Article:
It’s almost that time of year. Nonprofits across the country are gearing up for annual fundraising events like Giving Tuesday (November 28) and Give to the Max Day, Minnesota’s annual giving day, on November 16. Last year Give to the Max Day raised over $125 million for Minnesota nonprofits. Annual giving days get a lot of buzz, and many nonprofits put a lot of focus on attracting donors and trying to maximize their donations on that day. The downside to a single giving day with so much web traffic in a short period of time is that the giving platform that you are required to use can potentially get bogged down from all the action. Here are some tips for what to do if you find yourself in a situation where the giving platform is not available to your donors for a period of time on the big day:

  1. Make sure your regular fundraising software is up to the task. In the event that the regular giving platform goes down for a period of time on giving day, you can direct people to your organization’s website to donate there instead. These donations would not be included in your official giving day total and would not make your organization eligible for any of the associated prizes, but the most important thing is that your organization continues to receive donations from new and old supporters that day. Evaluate the look, feel, functionality of your website’s donation page before the big day. Make any necessary changes to it to make sure the giving process is as smooth as possible for your donors. Decide on a plan for following up with anyone who donates through your website’s form on that day to make sure they don’t get lost in the shuffle.
  2. Prepare an emergency bulk email that can be sent in a moment’s notice. If there is a technology snafu on giving day, there is nothing more stressful than trying to get the word out to your frustrated donors in a hurry. Save yourself some stress and create an email that can be sent to your list in the event that you need them to donate on your website rather than the giving platform. Make sure it has all of the information they need and that you have a prominent Donate button that brings them right to your form.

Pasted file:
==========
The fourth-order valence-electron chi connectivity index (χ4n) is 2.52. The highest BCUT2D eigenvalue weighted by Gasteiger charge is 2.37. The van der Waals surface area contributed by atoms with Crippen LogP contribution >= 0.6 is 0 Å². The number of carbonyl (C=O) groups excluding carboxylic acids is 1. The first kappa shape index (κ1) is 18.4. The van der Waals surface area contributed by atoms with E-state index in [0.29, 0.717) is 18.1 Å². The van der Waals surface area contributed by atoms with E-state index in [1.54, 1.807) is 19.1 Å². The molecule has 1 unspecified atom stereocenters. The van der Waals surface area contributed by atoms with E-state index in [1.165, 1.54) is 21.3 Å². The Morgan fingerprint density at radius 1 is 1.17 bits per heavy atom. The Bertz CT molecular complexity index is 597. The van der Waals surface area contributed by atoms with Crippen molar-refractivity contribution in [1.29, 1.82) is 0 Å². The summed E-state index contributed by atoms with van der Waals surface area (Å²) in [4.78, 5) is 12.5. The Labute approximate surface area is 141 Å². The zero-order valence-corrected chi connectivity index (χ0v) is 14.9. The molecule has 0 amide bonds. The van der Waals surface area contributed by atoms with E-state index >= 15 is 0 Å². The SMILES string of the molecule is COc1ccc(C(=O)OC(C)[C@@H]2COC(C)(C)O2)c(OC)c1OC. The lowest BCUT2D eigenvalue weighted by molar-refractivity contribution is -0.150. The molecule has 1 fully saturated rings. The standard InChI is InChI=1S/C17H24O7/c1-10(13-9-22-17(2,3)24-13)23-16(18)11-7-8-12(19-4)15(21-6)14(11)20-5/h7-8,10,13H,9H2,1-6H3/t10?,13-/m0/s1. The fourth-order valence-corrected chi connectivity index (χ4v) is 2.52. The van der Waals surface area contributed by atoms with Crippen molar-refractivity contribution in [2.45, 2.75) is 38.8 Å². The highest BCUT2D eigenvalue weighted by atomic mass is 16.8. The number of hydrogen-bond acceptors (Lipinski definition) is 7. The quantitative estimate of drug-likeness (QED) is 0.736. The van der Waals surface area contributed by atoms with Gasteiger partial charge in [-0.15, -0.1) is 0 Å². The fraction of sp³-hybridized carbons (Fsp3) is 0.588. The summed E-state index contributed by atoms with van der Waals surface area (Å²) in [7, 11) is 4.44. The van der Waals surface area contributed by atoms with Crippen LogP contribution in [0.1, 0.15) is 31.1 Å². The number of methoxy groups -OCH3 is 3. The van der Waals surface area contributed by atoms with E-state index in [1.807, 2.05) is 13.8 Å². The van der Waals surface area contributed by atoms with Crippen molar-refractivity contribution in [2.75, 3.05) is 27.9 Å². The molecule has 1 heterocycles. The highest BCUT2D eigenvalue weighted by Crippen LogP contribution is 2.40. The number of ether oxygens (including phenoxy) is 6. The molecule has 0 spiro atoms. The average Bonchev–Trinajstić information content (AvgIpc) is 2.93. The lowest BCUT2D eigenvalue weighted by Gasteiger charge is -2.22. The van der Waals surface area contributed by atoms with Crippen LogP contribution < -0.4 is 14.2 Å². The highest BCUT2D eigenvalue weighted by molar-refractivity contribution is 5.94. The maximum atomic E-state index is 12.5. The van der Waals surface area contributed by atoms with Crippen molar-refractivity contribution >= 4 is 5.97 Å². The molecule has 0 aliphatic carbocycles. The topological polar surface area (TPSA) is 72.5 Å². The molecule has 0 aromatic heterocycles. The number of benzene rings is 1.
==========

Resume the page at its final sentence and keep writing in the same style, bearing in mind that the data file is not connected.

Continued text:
3. Get ready to retain those donors. It is very likely that you will receive a whole new crop of donors from giving day (up to 60% of your donations could be from new donors). Many potential donors are looking for causes that resonate with them to donate to or hear about different nonprofits participating in giving day from their friends on social media, so encourage your supporters to share that they have donated. You can also write a prefilled tweet, something simple like ‘I supported @OurNonprofit on #GiveToTheMaxDay!’ and all your donors have to do is click the link to tweet it. After Giving Day is over, you should give special attention to new donors to make sure they stick around as supporters. Having a centralized database is a great way to see if they have interacted with your organization in any other form in the past. Use that information to engage with them going forward.

People tend to have strong opinions about Annual Giving Days, but no matter how you feel about them, they are likely an important part of your overall fundraising plan. Be sure to be prepared for all scenarios that day by laying some groundwork ahead of time and you will find it to be a fun, worthwhile endeavor for your organization.

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